Through a wide range of activities we help children gain confidence as they become active learners, adapt to collaborative group experiences, and learn to respect the feelings of others. We believe that children’s play is an expression of intelligence and growth, and that young children learn best through hands-on, concrete experiences.
The PreSchool program’s age-specific curriculum includes:
Literacy and Language: phonological awareness, comprehension, concepts about print, and alphabet knowledge, story telling.
Mathematics and Science: classification, spatial thinking, number observation and experiments, shapes, counting and cardinality.
Social studies: different cultures, diversity, people and places, our environment.
Creative and Dramatic Arts: role play, dramatic play, colors and painting.
Music and Movement: rhythm, clapping, songs and melody, instruments.
Emerging Literacy & Language
At Kinderhaus children express themselves and build vocabulary during story and picture book times. Language and positive communication is valued as a positive way to resolve problems and issues in the classroom. Children are acquiring language skills, through active play and learn to become effective communicators. Teachers guide each child to ensure the development of the following pre-reading and pre-writing skills:
Use of oral language
Ability to answer questions and follow verbal directions
Ability to remember previous events and apply that information
Mathematics and Science
Mathematics helps us with ordering and thinking about the world. Mathematical concepts develop through hands-on use of materials such as manipulatives and puzzles. Science and math concepts are best explored through tactile experiences. Children are establishing the foundation of early scientific principles by engaging in activities of observation, experimenting and comparing. This results in our students developing a love and respect for nature as well as a better understanding of the world around them. When children cook or bring snow into the room to watch it melt, they are gaining an understanding of changes and properties. Other science activities include using magnets, color wheels, and magnifying glasses. Children go outdoors daily to observe seasonal changes, in addition to learning about day and night, the clouds and stars. Their observations lead to “scientific” predictions and eventually to finding ways to record their observations.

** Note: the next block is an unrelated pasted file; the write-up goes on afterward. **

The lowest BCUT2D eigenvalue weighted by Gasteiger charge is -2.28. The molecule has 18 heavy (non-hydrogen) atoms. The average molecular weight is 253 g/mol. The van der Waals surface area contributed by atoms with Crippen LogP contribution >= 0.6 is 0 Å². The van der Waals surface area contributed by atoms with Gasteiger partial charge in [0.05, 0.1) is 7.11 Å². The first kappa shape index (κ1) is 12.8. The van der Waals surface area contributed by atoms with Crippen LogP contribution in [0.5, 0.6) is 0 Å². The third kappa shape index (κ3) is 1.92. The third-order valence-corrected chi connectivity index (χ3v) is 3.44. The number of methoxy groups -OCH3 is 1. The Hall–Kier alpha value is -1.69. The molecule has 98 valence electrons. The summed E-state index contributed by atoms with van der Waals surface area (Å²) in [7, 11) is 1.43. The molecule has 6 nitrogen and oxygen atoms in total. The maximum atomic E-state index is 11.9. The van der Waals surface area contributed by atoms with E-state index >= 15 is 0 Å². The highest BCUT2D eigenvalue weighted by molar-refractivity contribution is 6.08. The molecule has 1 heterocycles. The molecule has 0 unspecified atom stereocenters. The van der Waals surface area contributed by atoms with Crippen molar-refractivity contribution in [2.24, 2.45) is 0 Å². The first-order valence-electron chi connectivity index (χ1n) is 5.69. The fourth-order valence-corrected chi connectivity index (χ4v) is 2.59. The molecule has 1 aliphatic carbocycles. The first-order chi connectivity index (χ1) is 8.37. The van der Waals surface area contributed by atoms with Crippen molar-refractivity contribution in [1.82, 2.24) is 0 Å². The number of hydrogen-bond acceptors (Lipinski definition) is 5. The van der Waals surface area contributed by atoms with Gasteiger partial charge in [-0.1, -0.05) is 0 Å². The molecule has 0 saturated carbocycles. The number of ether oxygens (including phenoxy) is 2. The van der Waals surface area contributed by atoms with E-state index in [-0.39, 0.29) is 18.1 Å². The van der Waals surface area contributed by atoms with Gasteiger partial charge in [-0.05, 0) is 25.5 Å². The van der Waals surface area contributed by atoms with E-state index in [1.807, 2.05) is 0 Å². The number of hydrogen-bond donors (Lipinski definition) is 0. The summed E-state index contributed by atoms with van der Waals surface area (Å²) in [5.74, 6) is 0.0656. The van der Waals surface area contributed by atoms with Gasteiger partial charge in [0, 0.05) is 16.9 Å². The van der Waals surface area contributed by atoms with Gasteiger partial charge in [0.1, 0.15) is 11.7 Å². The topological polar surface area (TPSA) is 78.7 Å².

Children begin to learn about their classroom community, its routines, rhythms, and rules. They begin to understand how to work together as a group. By sharing their different backgrounds, holiday traditions, and exploring a variety of cultural and ethnic cooking activities, stories, music, and dances, children discover the many wonderful differences and common threads that bind individuals together.
Creating, experimenting, and learning go hand in hand. Art is a form of communication that comes naturally to children. It is experiential and exploratory and does not always need to be planned or purposeful. Students have opportunities to be creative every day, using a variety of materials including paint, markers and crayons, clay and collage. Art activities develop the following skills:
- Fine motor coordination
- Awareness of color, shape, size, and texture
- Understanding of spatial relationships
- Awareness and understanding that symbols have meaning
- Developing self-expression and emotional outlets
Music is to make, to use, and to enjoy, and the children engage in musical activities daily. The children sing or play rhythm instruments and listen to a wide range of music and are taught German songs by a specialized Early Childhood music teacher. As children sing, do finger plays, or imitate animals in a song, they use their imaginations and improve coordination. They develop an appreciation for the patterns and the musical variety produced by rhythms, melodies and musical instruments. They also simply learn to love music and find joy in singing together.